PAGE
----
Metaphysica 8 (2):203-209 (2007)
AbstractPeter van Inwagen attempts to demonstrate the apparent incompatibility of free will and indeterminism through an imaginative thought experiment. He imagines God repeatedly rolling the world back to its state one minute prior to the performance of an undetermined, putatively free action and then letting it go forward again. Van Inwagen argues that the outcome most friendly to the supposition that the agent acted freely, in which she does otherwise about half the time, is one which apparently shows that her original act was a matter of chance, and thus not free. I argue that neither this outcome nor any other implies that her action was not free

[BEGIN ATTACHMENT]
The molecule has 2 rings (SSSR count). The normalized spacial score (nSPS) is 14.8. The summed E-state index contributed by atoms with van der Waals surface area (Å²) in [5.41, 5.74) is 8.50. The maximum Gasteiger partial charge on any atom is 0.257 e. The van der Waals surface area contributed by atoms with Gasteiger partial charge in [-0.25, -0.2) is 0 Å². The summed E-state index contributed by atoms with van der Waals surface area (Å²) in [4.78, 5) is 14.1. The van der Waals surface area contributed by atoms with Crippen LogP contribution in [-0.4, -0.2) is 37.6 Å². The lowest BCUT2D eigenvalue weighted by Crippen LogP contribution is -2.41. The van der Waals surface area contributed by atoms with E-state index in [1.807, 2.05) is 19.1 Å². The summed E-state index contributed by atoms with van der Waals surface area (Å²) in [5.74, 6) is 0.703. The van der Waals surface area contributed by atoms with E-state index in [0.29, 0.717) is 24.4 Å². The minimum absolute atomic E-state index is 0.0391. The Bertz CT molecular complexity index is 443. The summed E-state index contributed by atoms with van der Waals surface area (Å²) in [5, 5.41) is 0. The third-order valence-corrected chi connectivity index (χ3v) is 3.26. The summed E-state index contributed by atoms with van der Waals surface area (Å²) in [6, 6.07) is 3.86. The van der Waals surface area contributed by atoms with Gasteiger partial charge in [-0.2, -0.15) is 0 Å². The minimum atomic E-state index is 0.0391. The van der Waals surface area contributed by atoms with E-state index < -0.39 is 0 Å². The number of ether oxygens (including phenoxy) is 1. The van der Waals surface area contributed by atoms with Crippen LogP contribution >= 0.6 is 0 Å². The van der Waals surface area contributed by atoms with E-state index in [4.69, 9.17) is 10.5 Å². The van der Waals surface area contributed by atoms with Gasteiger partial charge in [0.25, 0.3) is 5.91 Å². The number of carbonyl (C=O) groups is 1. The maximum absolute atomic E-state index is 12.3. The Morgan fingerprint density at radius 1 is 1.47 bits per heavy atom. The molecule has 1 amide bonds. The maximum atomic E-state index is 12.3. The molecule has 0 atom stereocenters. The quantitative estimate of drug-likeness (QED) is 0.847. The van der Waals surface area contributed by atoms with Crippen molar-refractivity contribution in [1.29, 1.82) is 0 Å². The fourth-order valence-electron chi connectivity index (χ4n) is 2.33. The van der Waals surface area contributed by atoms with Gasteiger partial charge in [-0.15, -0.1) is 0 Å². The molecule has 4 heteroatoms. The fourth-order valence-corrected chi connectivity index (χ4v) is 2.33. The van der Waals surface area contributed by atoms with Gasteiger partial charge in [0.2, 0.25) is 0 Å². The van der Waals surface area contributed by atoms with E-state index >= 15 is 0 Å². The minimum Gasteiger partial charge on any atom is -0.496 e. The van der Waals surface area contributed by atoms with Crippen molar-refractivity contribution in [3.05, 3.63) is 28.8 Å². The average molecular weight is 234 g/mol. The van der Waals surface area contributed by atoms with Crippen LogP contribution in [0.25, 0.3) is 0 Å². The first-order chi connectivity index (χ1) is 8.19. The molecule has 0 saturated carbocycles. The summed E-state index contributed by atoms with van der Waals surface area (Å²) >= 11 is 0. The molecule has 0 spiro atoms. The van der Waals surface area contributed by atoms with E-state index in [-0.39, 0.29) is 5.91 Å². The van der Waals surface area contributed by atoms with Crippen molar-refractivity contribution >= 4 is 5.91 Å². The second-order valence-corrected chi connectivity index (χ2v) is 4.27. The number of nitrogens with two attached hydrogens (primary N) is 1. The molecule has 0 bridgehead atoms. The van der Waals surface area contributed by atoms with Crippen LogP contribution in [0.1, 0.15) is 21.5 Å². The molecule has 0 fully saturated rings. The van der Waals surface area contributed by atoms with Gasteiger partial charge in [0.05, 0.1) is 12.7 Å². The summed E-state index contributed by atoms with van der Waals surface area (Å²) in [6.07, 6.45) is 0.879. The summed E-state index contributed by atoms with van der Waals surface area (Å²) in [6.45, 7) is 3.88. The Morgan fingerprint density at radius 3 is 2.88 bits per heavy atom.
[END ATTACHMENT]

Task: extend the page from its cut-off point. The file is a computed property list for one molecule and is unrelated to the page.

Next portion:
Similar books and articles
Does Free Will Remain a Mystery? A Response to Van Inwagen.Meghan Elizabeth Griffith - 2005 - Philosophical Studies 124 (3):261-269.
Free Acts and Chance: Why The Rollback Argument Fails.Lara Buchak - 2013 - Philosophical Quarterly 63 (250):20-28.
Can Libertarians Make Promises?Alfred Mele - 2004 - In John Hyman & Helen Steward (eds.), Royal Institute of Philosophy Supplement. Cambridge University Press. pp. 217-241.
Van Inwagen on the Cosmological Argument.Anthony Brueckner - 2001 - Philosophical Papers 30 (1):31-40.
Indeterminism and Free Agency: Three Recent Views.Timothy O’Connor - 1993 - Philosophy and Phenomenological Research 53 (3):499-26.
Is There a Modal Fallacy in van Inwagen's 'First Formal Argument'?J. Westphal - 2012 - Analysis 72 (1):36-41.
Added to PP
Historical graph of downloads
Citations of this work
No citations found.